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I Don't Know When The HVAC Duct Code Changed For Garages

Sometimes I run across things on a pre-drywall inspection that is new, and it's how I learn that this or that is the new wave.  I don't know when the HVAC duct code changed for garages, but in the past this was not allowed.

All of the ducts passing through the garage were flexible ducts.

I had never seen this before.

In the past they have had to be metal or some fire-rated board material.

Wondering if they were metal encased in insulation and plastic I went to the beginning and they are flexible ducts throughout.

Certainly the area will be insulated and the drywall will by Type X or 5/8" thick (because that has a better and necessary fire rating).

In the past the code that I have followed was this one:

International Residency Code -- R309.1.1 Duct penetration.
- - - - Ducts in the garage and ducts penetrating the walls or ceilings separating the dwelling from the garage shall be constructed of a minimum No. 26 gage (0.48 mm) sheet steel, 1-inch (25 mm) minimum rigid nonmetallic Class 0 or Class 1 duct board, or other approved material and shall have no openings into the garage.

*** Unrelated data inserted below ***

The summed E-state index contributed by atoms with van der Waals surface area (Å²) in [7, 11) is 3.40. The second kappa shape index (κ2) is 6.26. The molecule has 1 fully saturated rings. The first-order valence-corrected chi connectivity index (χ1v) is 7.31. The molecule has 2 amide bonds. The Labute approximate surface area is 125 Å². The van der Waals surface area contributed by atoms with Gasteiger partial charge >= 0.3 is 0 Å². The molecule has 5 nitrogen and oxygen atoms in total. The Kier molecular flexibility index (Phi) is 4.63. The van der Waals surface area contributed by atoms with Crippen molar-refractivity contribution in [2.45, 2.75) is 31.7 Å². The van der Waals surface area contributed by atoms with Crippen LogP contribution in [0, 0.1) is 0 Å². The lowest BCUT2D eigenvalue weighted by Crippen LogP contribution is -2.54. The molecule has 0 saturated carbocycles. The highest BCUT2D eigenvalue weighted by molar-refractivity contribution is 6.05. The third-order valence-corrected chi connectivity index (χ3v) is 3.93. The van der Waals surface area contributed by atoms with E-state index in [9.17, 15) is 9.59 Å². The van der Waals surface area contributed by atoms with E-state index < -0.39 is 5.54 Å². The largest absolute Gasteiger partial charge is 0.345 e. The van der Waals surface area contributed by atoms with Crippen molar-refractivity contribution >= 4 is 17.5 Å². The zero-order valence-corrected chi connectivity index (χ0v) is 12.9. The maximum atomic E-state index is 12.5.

Not wanting to alarm my client, which is not my style, I simply said this may be something new, put the mention on the report with a question mark, and went on from there.

The "and shall have no openings into the garage" has always been the case.  So if the builder says there aren't any openings into the garage my client can just cite the code and see when things changed in the county.

If they did change!

So the question mark simply asks the question of the builder.  They can prove what they will.  But not verbally!  Let's see the new stuff in writing!  Anything can simply be said to a buyer.

My recommendation:  home inspectors are not code inspectors.  And we certainly don't claim to be up on every code in every circumstance.  For sure things change.  And when they do the builders are usually up on it, especially if the new code change makes things cheaper for them!  However, when I see something different I will put a question mark.  And why not?  It's only fair.

 

 

 

Jay Markanich Real Estate Inspections, LLC  

Based in Bristow, serving all of Northern Virginia.

Office (703) 330-6388   Cell (703) 585-7560

www.jaymarinspect.com


Comment balloon 26 commentsJay Markanich • May 01 2013 03:00AM

Comments